US spies hacked our phones over the air, claim pipeline protesters
Targeting oil demo may have been training exercise for snoops, it is feared
For the past year or so, protesters in North Dakota, America, have been trying to prevent an oil pipeline from being built through Native Americans’ sacred land.
As a result, they’ve gone through an astonishing level of electronic surveillance while there, it is claimed.
For instance, fake cellphone towers were used to listen in on personal conversations, draining batteries in the process, leaders of the protest told the BSides security conference in Las Vegas on Tuesday. The protesters also said they saw drones shot down, and had their phone signals jammed and handhelds hacked.
The demonstrations ended in February, after folks either left or were cuffed and taken away, allowing the Dakota Access Pipeline to be built and activated by June.
“These lands were supposed to be protected by treaties,” Myron Dewey, who runs the Digital Smoke Signals website that followed events at the Standing Rock Indian Reservation, told The Register last night. “They weren’t, that’s why we call the US government forked tongues.”
The Standing Rock protests took place in a remote section of North Dakota, where an oil pipeline was being laid through tribal lands. It was feared the line would contaminate the area's drinking water.
Those who showed up to oppose the construction quickly found that electronic countermeasures were being used both overtly and covertly.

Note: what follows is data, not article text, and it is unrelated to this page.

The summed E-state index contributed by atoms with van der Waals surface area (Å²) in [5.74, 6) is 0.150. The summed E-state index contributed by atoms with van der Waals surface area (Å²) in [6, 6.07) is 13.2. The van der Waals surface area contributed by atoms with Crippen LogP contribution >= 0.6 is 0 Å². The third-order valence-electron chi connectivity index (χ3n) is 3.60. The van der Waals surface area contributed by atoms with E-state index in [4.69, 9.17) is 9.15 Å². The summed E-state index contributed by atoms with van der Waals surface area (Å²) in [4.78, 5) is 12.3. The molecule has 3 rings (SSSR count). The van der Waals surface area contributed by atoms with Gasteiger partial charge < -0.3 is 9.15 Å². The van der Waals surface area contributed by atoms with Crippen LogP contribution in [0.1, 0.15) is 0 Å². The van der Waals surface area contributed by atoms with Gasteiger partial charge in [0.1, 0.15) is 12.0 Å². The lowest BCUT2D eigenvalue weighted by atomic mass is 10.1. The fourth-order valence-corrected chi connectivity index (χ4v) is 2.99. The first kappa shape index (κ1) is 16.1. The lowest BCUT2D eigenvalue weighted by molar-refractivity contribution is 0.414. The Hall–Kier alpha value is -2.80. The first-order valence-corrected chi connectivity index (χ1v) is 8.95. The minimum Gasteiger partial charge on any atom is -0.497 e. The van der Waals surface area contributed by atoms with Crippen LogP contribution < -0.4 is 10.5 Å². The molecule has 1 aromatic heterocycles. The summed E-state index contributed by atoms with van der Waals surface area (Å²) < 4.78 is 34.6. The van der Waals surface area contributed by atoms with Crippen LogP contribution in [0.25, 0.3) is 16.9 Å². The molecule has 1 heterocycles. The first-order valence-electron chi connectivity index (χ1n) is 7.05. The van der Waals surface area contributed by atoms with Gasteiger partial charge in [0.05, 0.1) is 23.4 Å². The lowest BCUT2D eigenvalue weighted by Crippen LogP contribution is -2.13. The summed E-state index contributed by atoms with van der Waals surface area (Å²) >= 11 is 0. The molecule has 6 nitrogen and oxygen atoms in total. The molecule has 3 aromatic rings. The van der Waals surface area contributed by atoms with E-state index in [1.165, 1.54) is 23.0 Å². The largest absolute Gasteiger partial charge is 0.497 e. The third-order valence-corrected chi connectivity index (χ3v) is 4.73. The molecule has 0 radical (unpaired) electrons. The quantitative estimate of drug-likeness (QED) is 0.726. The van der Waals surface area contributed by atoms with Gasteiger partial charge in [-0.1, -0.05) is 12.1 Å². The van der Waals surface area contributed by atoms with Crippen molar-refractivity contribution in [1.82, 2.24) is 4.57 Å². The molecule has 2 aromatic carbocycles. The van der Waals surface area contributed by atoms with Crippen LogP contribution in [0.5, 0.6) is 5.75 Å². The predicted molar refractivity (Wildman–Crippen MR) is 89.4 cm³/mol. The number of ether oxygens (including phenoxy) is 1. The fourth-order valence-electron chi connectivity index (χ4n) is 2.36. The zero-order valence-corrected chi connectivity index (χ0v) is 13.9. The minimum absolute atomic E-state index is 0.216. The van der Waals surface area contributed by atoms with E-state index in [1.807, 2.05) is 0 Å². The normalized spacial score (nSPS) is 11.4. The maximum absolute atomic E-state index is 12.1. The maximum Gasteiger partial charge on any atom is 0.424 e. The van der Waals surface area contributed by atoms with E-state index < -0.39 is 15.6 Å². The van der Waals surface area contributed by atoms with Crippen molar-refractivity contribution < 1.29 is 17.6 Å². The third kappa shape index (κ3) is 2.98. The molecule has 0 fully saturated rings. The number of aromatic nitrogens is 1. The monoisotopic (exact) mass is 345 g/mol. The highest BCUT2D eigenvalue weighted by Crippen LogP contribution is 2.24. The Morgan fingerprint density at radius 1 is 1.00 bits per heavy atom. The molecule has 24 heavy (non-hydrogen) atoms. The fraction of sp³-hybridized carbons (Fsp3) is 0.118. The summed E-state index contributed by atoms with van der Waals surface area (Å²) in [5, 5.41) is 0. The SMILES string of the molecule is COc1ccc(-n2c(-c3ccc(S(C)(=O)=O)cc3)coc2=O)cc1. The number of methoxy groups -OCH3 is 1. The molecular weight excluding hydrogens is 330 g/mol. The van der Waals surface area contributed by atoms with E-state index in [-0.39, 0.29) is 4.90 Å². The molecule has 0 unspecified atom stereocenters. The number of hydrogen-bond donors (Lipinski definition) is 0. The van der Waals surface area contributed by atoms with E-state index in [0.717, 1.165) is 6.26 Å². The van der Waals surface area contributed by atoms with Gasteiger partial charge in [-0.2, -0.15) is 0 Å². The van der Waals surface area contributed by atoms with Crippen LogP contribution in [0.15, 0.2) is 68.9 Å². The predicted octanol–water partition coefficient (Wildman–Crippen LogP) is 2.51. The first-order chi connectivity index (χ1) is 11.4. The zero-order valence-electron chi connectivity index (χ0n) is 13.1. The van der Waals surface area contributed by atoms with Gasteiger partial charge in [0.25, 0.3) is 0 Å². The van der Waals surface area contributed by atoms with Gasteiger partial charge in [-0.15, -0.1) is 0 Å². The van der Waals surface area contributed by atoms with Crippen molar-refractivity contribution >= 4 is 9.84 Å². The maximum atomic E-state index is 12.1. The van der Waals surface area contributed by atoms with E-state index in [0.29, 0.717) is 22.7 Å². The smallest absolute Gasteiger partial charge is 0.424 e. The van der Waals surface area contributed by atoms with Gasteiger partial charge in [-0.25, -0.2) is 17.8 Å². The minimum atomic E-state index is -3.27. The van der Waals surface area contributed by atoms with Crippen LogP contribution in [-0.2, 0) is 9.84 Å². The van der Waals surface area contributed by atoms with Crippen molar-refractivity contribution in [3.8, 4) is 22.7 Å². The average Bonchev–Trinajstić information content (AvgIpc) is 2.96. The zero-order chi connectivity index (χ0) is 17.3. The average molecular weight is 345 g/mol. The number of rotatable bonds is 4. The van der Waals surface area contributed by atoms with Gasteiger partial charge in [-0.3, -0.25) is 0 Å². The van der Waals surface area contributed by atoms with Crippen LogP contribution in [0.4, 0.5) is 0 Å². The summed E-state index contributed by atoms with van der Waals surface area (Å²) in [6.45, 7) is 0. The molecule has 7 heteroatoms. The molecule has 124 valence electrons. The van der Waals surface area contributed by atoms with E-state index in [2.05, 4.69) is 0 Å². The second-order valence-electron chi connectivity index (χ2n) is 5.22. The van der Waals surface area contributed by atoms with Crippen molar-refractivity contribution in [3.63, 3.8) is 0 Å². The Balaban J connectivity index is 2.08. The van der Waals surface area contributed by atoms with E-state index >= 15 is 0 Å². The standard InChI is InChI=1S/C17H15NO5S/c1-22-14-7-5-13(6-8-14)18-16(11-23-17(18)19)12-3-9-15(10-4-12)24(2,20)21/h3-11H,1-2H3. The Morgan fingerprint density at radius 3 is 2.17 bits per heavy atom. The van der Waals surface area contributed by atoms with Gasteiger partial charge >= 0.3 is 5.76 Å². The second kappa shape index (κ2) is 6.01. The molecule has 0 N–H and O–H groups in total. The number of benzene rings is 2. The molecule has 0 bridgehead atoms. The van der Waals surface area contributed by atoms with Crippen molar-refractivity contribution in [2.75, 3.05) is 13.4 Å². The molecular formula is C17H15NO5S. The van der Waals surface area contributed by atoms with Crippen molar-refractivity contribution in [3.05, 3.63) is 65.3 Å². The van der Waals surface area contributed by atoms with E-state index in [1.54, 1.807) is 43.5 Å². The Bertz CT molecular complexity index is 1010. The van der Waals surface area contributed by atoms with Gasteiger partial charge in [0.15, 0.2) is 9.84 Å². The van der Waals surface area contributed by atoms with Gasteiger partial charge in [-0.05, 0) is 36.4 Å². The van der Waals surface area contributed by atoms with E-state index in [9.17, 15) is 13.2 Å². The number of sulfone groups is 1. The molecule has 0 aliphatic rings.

For example, a yellow helicopter spent hours flying over the protesters’ encampments, along with numerous small aircraft that the demo organizers believe were being used in a similar way to airborne cellphone tracking systems already in use by the Feds over the US.
Fake cellphone towers were also set up to monitor transmissions, the protesters claim. These only connected to a limited number of phones, Dewey said, and imitated the signals sent out by legitimate telcos. Unbelievably, the spy masts were able to take over and control handsets automatically over the air, it is alleged. This suggests software or firmware on the devices were compromised wirelessly – not impossible given the exploitable bugs in today's handsets.
“I had my iPhone turn on remotely and start transcribing my conversations and texting them out,” Dewey said. “This was quite obvious, and didn’t require any interaction on my part.”
Lisha Sterling, executive director of Geeks Without Bounds, shed some more light on this. When arriving at the camp she set her phone into airplane mode to preserve battery life, but found her phone was discharged within hours. She also claimed four smartphones had been pwned remotely during her time at the protests.
Protesters saw equipment from three national security agencies on site, it is claimed, as well as from private security company TigerSwan, which was also involved and is facing lawsuits for its use of physical and electronic security in the area.
Eight hundred fourteen people were arrested at the site, Dewey said, however none have since been charged. He opined that the protests were a training ground for future electronic surveillance techniques that could be used if protests break out again. ®